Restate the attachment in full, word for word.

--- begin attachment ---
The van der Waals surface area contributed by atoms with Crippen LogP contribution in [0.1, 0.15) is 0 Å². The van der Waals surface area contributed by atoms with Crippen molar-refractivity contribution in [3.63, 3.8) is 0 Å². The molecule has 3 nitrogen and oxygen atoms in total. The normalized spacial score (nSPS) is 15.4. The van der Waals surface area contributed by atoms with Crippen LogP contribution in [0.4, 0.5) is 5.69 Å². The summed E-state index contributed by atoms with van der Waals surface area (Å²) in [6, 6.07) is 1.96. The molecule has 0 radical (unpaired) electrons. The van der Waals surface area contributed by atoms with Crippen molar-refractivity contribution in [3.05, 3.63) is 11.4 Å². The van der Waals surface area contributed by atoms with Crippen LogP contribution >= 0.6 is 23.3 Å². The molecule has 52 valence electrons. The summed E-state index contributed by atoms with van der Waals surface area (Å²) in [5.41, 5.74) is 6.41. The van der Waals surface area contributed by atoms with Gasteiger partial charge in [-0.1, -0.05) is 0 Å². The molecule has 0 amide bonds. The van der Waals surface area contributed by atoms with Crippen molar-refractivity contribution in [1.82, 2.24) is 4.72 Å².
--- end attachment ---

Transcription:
The van der Waals surface area contributed by atoms with Crippen LogP contribution in [0.1, 0.15) is 0 Å². The van der Waals surface area contributed by atoms with Crippen molar-refractivity contribution in [3.63, 3.8) is 0 Å². The molecule has 3 nitrogen and oxygen atoms in total. The normalized spacial score (nSPS) is 15.4. The van der Waals surface area contributed by atoms with Crippen LogP contribution in [0.4, 0.5) is 5.69 Å². The summed E-state index contributed by atoms with van der Waals surface area (Å²) in [6, 6.07) is 1.96. The molecule has 0 radical (unpaired) electrons. The van der Waals surface area contributed by atoms with Crippen molar-refractivity contribution in [3.05, 3.63) is 11.4 Å². The van der Waals surface area contributed by atoms with Crippen LogP contribution >= 0.6 is 23.3 Å². The molecule has 52 valence electrons. The summed E-state index contributed by atoms with van der Waals surface area (Å²) in [5.41, 5.74) is 6.41. The van der Waals surface area contributed by atoms with Gasteiger partial charge in [-0.1, -0.05) is 0 Å². The molecule has 0 amide bonds. The van der Waals surface area contributed by atoms with Crippen molar-refractivity contribution in [1.82, 2.24) is 4.72 Å².